He told me the story this week of being stopped by the police just outside of his neighborhood, walking down the street.
“A white cop and a black cop stopped me and said I looked like somebody they were looking for,” he explained. “I said to myself, ‘I wonder who I look like?’ We have to prove who we are and that’s not right for just walking down the street.”
Calvin’s story continued, “I asked the black cop, ‘Why are you stopping me, the guy you’re looking for is 5’5” and 180 lbs.! I look nothing like that! He said, ‘It’s his call’ pointing to the white cop. That’s where the police need to have some accountability to each other. Why didn’t one of those other officers get that guy off of Floyd’s neck? He’d be alive today if that happened.”
Everybody agrees that what happened to George Floyd was heinous and criminal and hopes justice will be served for Floyd and his family. Calvin believes in taking to the streets to protest but says, “The whole movement got sideways because of those agitators who promoted violence.”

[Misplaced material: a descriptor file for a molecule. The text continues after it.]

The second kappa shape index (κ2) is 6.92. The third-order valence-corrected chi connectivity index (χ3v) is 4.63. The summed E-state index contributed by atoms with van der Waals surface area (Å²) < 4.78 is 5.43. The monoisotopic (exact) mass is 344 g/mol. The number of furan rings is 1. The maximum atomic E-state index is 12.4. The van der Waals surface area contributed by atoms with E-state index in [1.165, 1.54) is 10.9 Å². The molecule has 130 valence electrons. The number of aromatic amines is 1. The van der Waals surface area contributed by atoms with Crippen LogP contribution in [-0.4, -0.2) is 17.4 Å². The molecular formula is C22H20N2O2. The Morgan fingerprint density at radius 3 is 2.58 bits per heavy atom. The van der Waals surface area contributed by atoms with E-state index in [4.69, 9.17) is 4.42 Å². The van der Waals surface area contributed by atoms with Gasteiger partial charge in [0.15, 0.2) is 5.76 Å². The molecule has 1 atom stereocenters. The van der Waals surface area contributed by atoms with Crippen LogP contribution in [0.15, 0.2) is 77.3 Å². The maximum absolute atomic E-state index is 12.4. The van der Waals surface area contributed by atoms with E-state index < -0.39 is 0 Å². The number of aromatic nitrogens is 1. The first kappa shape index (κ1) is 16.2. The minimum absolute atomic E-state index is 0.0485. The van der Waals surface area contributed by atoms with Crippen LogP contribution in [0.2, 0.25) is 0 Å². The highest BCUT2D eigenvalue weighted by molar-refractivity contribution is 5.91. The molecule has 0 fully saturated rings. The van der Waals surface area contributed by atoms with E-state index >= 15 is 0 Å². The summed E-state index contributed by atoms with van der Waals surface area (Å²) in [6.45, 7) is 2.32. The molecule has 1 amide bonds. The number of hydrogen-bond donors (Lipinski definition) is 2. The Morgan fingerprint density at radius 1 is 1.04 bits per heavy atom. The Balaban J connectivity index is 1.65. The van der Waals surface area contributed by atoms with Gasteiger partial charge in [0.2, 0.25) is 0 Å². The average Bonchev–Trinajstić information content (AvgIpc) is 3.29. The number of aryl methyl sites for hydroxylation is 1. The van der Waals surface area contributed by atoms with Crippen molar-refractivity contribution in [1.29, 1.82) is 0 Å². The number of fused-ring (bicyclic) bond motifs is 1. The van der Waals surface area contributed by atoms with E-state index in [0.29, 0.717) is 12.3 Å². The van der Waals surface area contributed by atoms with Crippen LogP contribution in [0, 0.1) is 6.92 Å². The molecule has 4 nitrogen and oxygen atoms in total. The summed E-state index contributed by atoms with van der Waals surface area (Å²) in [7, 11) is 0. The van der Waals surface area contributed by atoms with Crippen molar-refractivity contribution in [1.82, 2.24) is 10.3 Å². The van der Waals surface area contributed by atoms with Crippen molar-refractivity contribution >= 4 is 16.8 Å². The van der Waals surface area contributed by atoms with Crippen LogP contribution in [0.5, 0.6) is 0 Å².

It reminded him of a similar time when he was young.
“We went to Hemming Plaza in the ‘60’s to listen to H. Rap Brown or Stokely Carmichael who were in town. We had some agitators from my neighborhood that just wanted to stir things up. Their incentive was selfish. They were looking at their own personal interest. They weren’t interested in the cause at all.”
“I think peaceful protesting is a way to get things done,” Marts agreed. “Not violence, that’s a low means of communication. Tearing up stuff or attacking the cops, that’s backwards.”